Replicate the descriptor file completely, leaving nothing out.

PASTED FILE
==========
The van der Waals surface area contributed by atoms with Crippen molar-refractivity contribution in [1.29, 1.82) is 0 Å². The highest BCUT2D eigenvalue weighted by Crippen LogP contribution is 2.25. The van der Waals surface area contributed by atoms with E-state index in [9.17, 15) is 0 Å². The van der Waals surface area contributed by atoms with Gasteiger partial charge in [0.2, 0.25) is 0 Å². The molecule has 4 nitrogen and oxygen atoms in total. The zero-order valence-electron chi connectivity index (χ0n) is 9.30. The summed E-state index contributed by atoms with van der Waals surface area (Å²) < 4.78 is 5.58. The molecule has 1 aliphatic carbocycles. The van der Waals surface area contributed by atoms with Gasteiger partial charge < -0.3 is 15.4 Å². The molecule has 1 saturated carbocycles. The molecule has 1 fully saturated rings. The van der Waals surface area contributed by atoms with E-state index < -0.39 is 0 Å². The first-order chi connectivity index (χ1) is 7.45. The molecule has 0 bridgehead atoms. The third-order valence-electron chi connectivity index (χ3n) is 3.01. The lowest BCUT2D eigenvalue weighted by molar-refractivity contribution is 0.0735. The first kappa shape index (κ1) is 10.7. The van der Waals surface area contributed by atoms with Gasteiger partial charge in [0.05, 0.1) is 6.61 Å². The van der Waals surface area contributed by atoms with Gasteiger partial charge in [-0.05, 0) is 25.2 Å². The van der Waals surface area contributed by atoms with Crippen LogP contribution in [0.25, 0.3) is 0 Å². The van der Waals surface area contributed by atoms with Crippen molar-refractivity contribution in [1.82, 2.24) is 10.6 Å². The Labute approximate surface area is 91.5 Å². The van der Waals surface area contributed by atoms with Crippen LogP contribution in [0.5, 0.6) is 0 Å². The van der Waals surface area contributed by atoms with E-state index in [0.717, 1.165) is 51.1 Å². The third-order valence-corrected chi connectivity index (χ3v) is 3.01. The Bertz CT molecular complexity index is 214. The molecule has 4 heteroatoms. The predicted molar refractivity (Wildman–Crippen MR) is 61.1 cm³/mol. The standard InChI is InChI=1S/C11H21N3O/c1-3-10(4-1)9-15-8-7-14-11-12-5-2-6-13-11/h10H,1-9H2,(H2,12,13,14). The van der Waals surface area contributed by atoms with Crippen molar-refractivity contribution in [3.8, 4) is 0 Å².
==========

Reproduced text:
The van der Waals surface area contributed by atoms with Crippen molar-refractivity contribution in [1.29, 1.82) is 0 Å². The highest BCUT2D eigenvalue weighted by Crippen LogP contribution is 2.25. The van der Waals surface area contributed by atoms with E-state index in [9.17, 15) is 0 Å². The van der Waals surface area contributed by atoms with Gasteiger partial charge in [0.2, 0.25) is 0 Å². The molecule has 4 nitrogen and oxygen atoms in total. The zero-order valence-electron chi connectivity index (χ0n) is 9.30. The summed E-state index contributed by atoms with van der Waals surface area (Å²) < 4.78 is 5.58. The molecule has 1 aliphatic carbocycles. The van der Waals surface area contributed by atoms with Gasteiger partial charge < -0.3 is 15.4 Å². The molecule has 1 saturated carbocycles. The molecule has 1 fully saturated rings. The van der Waals surface area contributed by atoms with E-state index < -0.39 is 0 Å². The first-order chi connectivity index (χ1) is 7.45. The molecule has 0 bridgehead atoms. The third-order valence-electron chi connectivity index (χ3n) is 3.01. The lowest BCUT2D eigenvalue weighted by molar-refractivity contribution is 0.0735. The first kappa shape index (κ1) is 10.7. The van der Waals surface area contributed by atoms with Gasteiger partial charge in [0.05, 0.1) is 6.61 Å². The van der Waals surface area contributed by atoms with Gasteiger partial charge in [-0.05, 0) is 25.2 Å². The van der Waals surface area contributed by atoms with Crippen LogP contribution in [0.25, 0.3) is 0 Å². The van der Waals surface area contributed by atoms with Crippen molar-refractivity contribution in [1.82, 2.24) is 10.6 Å². The Labute approximate surface area is 91.5 Å². The van der Waals surface area contributed by atoms with Crippen LogP contribution in [0.5, 0.6) is 0 Å². The van der Waals surface area contributed by atoms with E-state index in [0.717, 1.165) is 51.1 Å². The third-order valence-corrected chi connectivity index (χ3v) is 3.01. The Bertz CT molecular complexity index is 214. The molecule has 4 heteroatoms. The predicted molar refractivity (Wildman–Crippen MR) is 61.1 cm³/mol. The standard InChI is InChI=1S/C11H21N3O/c1-3-10(4-1)9-15-8-7-14-11-12-5-2-6-13-11/h10H,1-9H2,(H2,12,13,14). The van der Waals surface area contributed by atoms with Crippen molar-refractivity contribution in [3.8, 4) is 0 Å².